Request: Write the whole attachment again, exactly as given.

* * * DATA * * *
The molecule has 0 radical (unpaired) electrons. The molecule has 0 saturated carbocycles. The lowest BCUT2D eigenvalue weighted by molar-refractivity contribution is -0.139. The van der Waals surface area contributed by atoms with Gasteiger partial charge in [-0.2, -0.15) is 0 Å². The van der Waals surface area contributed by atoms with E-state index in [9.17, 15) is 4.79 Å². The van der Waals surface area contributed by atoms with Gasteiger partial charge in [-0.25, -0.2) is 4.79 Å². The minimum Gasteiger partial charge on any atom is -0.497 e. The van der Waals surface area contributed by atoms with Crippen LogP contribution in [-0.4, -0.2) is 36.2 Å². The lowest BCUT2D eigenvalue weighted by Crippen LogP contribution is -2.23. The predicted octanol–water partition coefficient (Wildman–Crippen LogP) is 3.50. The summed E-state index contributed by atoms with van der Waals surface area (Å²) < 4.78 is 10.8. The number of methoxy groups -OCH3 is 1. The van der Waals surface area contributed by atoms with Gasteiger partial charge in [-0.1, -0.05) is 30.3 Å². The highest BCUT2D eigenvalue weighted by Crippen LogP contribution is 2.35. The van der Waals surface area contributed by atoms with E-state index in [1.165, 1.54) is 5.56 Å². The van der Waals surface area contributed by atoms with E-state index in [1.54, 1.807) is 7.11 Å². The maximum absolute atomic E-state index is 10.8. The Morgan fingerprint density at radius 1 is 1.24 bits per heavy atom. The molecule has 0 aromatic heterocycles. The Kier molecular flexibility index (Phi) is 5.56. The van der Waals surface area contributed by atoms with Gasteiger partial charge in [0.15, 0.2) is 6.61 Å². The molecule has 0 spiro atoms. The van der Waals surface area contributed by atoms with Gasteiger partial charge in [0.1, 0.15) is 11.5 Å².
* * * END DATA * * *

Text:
The molecule has 0 radical (unpaired) electrons. The molecule has 0 saturated carbocycles. The lowest BCUT2D eigenvalue weighted by molar-refractivity contribution is -0.139. The van der Waals surface area contributed by atoms with Gasteiger partial charge in [-0.2, -0.15) is 0 Å². The van der Waals surface area contributed by atoms with E-state index in [9.17, 15) is 4.79 Å². The van der Waals surface area contributed by atoms with Gasteiger partial charge in [-0.25, -0.2) is 4.79 Å². The minimum Gasteiger partial charge on any atom is -0.497 e. The van der Waals surface area contributed by atoms with Crippen LogP contribution in [-0.4, -0.2) is 36.2 Å². The lowest BCUT2D eigenvalue weighted by Crippen LogP contribution is -2.23. The predicted octanol–water partition coefficient (Wildman–Crippen LogP) is 3.50. The summed E-state index contributed by atoms with van der Waals surface area (Å²) < 4.78 is 10.8. The number of methoxy groups -OCH3 is 1. The van der Waals surface area contributed by atoms with Gasteiger partial charge in [-0.1, -0.05) is 30.3 Å². The highest BCUT2D eigenvalue weighted by Crippen LogP contribution is 2.35. The van der Waals surface area contributed by atoms with E-state index in [1.165, 1.54) is 5.56 Å². The van der Waals surface area contributed by atoms with E-state index in [1.54, 1.807) is 7.11 Å². The maximum absolute atomic E-state index is 10.8. The Morgan fingerprint density at radius 1 is 1.24 bits per heavy atom. The molecule has 0 aromatic heterocycles. The Kier molecular flexibility index (Phi) is 5.56. The van der Waals surface area contributed by atoms with Gasteiger partial charge in [0.15, 0.2) is 6.61 Å². The molecule has 0 spiro atoms. The van der Waals surface area contributed by atoms with Gasteiger partial charge in [0.1, 0.15) is 11.5 Å².